Previous studies point to a link between parenting style and child maltreatment, but evidence from a Chinese context is lacking. We investigated the association between parenting style and child maltreatment in Hong Kong, and examined whether family socio-economic status and child gender moderate this relationship. Using stratified random sampling, 7585 children in Grade 1 to Grade 3 of 51 schools in Hong Kong were recruited and their parents were invited to complete the questionnaire. The past year weighted prevalence for minor physical abuse, severe/very severe physical abuse, psychological abuse, and neglect were 63.9%, 23.4%, 84.1%, and 23.2%, respectively. Authoritarian parenting was associated with all types of child maltreatment (prevalence ratio (PR) range: 1.10–1.53; p < 0.001), whereas authoritative parenting was associated with a lower risk of all types of child maltreatment (PR range: 0.89–0.97; p < 0.001). Child maltreatment is prevalent in Hong Kong and is strongly associated with parenting style. The association was significantly stronger among girls and those with higher family socioeconomic status. Education to empower parenting skills may alleviate the burden of child maltreatment.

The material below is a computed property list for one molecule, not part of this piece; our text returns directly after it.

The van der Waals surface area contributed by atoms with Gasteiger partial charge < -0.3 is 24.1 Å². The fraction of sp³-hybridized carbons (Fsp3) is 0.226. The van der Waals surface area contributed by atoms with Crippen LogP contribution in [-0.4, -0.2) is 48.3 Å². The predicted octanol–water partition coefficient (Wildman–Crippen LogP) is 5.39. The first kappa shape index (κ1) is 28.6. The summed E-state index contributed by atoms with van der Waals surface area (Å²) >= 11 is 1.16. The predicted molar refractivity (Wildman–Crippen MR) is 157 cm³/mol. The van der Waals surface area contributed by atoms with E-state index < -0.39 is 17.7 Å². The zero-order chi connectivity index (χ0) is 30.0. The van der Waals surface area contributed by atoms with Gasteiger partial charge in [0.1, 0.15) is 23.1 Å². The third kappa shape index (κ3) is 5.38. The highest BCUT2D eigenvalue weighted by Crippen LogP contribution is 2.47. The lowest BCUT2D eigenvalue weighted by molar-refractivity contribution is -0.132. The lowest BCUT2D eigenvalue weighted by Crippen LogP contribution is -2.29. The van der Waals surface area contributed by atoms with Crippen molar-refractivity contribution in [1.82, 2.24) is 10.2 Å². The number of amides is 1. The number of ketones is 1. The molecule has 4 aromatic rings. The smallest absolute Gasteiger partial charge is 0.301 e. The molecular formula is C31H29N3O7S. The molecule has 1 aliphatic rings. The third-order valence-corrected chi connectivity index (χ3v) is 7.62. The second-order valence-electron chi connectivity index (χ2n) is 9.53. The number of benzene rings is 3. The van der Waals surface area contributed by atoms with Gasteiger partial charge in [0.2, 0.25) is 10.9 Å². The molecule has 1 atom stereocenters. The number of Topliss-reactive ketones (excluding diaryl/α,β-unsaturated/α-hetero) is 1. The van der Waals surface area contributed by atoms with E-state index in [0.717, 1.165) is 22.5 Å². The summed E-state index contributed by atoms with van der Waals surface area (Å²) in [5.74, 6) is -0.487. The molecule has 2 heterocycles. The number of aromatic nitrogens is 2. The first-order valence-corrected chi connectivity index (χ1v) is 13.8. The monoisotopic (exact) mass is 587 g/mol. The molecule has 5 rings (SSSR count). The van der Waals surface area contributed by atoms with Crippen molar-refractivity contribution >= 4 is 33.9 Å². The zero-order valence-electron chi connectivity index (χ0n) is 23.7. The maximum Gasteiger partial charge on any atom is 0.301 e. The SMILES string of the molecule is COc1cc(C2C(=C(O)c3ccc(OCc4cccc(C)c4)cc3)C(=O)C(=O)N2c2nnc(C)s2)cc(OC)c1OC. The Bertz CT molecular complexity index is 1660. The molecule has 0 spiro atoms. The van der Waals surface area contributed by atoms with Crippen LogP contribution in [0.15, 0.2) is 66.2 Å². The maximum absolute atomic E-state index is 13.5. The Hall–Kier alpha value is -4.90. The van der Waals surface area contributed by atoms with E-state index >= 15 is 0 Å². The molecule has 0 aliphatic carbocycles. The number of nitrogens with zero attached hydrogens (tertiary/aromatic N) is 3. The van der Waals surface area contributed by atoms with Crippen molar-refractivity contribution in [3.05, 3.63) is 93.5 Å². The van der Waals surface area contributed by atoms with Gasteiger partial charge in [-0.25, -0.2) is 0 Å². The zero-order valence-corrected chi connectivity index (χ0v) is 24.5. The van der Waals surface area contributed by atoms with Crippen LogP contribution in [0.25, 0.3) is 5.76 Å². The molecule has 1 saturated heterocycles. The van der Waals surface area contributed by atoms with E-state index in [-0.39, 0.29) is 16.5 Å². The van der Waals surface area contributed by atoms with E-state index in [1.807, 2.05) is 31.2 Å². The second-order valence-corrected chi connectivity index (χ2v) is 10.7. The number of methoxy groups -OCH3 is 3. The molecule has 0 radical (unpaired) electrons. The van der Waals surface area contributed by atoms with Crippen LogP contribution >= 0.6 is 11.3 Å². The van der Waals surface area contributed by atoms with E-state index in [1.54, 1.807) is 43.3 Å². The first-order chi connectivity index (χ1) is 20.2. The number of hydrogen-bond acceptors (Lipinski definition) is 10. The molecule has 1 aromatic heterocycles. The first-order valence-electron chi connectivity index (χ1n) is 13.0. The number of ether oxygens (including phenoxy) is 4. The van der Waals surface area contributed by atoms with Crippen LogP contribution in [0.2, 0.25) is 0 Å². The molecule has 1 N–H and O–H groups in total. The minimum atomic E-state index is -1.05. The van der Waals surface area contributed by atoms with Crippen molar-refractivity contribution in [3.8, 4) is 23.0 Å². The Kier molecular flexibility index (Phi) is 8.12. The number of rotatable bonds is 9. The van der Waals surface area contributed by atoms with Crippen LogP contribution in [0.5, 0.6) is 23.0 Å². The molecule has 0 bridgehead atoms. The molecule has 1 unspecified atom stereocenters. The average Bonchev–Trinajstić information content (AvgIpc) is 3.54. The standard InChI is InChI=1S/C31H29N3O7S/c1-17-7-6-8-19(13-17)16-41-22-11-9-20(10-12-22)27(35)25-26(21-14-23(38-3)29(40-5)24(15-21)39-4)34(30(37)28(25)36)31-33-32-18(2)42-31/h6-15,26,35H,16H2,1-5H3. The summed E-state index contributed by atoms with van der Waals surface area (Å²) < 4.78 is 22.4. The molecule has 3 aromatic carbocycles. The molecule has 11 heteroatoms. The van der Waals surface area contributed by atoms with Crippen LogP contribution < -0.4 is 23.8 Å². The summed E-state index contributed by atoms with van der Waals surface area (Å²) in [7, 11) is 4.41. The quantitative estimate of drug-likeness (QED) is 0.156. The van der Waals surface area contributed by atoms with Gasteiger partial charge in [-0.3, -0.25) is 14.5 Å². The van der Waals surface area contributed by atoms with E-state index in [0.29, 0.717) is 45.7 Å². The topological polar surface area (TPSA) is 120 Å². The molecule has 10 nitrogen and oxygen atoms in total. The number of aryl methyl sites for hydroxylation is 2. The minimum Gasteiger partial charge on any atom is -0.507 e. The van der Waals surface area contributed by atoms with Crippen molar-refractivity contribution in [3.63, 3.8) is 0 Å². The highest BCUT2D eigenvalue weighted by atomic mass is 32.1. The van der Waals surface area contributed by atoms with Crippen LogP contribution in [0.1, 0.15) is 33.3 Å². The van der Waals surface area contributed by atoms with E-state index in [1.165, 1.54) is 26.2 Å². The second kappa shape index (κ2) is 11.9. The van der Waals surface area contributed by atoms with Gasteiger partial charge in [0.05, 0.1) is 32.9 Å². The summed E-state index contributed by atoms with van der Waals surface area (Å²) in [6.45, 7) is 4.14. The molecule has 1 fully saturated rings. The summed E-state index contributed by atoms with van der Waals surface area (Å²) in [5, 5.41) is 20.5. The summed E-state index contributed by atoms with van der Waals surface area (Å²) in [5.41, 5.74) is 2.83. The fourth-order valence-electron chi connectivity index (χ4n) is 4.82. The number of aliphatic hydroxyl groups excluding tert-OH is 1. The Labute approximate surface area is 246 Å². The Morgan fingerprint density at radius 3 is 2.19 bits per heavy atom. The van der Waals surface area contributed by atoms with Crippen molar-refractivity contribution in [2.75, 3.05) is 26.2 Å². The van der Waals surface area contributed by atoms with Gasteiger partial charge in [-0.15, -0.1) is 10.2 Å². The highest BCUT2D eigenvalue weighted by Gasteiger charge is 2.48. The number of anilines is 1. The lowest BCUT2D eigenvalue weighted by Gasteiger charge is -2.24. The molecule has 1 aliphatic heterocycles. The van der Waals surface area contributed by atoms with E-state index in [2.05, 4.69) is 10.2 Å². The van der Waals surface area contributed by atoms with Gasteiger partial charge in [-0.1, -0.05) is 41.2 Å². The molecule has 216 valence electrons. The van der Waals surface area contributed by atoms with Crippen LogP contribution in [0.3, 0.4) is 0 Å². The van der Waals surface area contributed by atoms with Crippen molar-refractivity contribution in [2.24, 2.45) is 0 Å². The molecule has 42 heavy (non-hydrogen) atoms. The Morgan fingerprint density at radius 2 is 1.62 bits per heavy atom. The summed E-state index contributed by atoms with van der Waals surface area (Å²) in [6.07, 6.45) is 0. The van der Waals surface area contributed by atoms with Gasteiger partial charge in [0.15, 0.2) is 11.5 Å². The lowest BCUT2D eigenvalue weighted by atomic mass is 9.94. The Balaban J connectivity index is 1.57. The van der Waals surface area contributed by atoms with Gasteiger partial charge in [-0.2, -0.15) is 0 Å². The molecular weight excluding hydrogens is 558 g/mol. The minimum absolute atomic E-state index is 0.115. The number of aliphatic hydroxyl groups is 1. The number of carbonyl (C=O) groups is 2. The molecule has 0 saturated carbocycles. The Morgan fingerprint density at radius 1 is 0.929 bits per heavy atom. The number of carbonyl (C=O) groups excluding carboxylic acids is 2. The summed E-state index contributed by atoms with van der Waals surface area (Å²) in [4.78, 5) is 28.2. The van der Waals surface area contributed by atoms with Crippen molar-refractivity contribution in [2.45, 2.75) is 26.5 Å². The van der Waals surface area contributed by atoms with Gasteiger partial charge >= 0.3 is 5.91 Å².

|Journal||International Journal of Environmental Research and Public Health|
|Publication status||Published - Mar 2019|